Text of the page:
Shareholders agree deal to save Irish toy manufacturer
A toy-making firm that employs 41 staff in Ireland has exited examinership following an agreement between its shareholders that will ensure its survival.
Last month, Ms Justice Caroline Costello appointed Mr Neil Hughes of as interim examiner to Yvolve Sports Ltd, which makes the popular 'Flicker' scooter and other products for the outdoors and sports.
The appointment was made after the court was told an examiner was required to protect an important contract the firm has with US retail giant Walmart.
A shareholder in the company, Cloverglade, sought the protection of the court due to the bankruptcy of one of its major customers Toys R Us which has resulted in cash-flow problems, and a dispute between Yvolve's Irish and Tiawanese-based directors. Ms Justice Costello had been due to give her decision on whether to confirm Mr Hughes as examiner.
Lawyers for a Tiawanese shareholder in Yvolve and trade creditors had previously asked the judge not to confirm Mr Hughes as the examiner, and argued that the company didn't need to be in examinership.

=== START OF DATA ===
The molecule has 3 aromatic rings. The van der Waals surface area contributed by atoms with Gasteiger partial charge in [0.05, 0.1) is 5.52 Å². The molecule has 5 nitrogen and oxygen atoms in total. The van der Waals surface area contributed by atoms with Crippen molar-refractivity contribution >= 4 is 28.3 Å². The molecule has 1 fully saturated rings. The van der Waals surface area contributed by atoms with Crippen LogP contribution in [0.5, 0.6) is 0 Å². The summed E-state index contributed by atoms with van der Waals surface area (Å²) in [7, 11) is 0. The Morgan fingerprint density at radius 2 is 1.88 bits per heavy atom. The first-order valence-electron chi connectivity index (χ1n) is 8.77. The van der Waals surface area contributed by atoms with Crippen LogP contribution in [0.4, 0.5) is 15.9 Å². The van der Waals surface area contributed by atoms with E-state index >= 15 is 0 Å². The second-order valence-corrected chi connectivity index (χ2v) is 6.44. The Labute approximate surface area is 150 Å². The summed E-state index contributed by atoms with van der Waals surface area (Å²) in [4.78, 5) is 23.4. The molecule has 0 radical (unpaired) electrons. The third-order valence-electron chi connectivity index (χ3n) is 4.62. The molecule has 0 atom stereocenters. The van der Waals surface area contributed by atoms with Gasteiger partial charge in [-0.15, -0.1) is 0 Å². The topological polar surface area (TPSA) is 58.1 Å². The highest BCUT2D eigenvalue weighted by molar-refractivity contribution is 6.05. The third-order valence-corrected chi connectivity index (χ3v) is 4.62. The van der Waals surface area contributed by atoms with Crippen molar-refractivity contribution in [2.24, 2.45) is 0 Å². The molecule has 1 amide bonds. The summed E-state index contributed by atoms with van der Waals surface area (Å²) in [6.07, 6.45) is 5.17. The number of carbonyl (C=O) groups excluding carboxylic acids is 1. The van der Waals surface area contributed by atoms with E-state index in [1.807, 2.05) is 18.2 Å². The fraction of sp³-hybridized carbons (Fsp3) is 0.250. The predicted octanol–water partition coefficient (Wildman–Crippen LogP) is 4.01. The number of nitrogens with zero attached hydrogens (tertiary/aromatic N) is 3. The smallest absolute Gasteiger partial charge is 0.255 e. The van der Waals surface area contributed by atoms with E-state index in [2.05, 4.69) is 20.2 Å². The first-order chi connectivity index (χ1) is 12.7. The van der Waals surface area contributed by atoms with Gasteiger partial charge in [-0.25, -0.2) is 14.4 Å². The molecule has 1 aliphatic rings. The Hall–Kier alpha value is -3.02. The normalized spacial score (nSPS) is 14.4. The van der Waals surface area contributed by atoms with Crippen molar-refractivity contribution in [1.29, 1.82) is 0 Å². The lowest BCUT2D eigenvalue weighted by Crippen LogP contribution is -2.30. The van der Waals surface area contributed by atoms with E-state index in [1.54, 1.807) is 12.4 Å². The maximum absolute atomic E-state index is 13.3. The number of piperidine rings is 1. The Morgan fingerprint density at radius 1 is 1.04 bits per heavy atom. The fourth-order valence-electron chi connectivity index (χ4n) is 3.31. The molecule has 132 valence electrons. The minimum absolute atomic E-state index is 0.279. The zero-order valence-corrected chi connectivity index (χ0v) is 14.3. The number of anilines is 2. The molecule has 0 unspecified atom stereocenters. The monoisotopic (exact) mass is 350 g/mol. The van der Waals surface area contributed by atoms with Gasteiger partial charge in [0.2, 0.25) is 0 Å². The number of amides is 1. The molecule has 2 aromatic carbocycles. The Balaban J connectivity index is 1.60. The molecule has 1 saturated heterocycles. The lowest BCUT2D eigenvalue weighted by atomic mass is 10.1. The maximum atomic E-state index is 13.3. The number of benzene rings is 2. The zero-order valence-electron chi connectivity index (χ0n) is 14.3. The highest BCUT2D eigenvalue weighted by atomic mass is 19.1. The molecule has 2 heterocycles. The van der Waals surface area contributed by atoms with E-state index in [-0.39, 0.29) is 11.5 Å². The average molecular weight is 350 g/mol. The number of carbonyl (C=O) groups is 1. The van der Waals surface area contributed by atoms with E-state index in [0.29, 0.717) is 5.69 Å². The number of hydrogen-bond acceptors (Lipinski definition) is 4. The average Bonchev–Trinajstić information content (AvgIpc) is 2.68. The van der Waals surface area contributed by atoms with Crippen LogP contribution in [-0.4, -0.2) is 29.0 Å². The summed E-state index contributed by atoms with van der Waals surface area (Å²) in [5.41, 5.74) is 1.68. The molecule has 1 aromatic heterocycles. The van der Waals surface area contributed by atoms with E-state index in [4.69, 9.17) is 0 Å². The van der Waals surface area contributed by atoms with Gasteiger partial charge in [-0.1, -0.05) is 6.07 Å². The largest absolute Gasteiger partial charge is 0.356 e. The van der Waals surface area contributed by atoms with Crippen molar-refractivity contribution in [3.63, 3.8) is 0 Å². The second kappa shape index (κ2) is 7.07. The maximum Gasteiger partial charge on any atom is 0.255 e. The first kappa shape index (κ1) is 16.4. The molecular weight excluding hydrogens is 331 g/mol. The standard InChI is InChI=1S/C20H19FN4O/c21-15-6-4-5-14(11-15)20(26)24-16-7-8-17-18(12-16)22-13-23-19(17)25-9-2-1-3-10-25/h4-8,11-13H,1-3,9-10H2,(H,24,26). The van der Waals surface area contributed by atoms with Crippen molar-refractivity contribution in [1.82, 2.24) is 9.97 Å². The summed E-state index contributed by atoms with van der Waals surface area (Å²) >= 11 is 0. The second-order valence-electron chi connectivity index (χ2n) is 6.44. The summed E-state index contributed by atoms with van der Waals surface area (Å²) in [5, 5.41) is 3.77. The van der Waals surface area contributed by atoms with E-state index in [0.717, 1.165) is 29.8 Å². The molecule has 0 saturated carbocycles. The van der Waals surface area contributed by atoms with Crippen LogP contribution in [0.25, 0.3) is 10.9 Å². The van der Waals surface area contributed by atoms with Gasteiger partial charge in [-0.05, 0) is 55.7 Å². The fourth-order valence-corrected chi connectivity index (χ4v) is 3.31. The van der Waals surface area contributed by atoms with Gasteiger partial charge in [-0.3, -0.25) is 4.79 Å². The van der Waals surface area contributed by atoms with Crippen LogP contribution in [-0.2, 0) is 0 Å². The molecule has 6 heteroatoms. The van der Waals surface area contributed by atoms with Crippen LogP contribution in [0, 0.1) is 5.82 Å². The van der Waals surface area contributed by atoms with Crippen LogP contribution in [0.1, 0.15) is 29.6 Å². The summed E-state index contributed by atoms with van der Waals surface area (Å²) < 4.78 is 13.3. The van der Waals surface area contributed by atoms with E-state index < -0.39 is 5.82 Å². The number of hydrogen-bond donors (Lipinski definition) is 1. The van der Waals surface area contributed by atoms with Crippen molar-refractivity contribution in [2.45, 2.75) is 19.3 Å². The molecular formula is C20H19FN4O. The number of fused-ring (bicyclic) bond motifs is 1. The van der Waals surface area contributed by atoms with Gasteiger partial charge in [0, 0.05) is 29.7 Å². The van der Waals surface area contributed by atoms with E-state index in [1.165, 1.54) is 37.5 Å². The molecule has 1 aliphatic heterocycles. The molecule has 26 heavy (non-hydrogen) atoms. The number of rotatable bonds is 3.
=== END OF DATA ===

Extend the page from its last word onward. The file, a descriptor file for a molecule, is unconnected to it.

Aillil O'Reilly BL, for Sino Foreign Trading Company, which is now the majority shareholding in Yvolve, said that it had funds to recapitalise the company and save the jobs.
Marcus Dowling BL, for several of the company's trade creditors, said they supported the Sino proposal and said they are prepared to support the firm in the future if a recapitalisation takes place, but not if it goes into examinership.
Ross Gorman BL, for Cloverglade, asked the court to confirm Mr Hughes as the examiner, due to his client's fear was that the company would go into liquidation if the examinership was discontinued.
His client did not accept the recapitalisation plan would succeed. However the judge's ruling was postponed after the court was told the parties had entered into discussions.
When the case returned before the Judge yesterday the court was told that the petition to have the company placed in examinership was being withdrawn following an agreement between the firm's Irish and Taiwanese-based shareholders that will see the firm recapitalised.
The judge adjourned the matter to later this week to allow issues, including the examiners' fees for work carried out to date, to be resolved.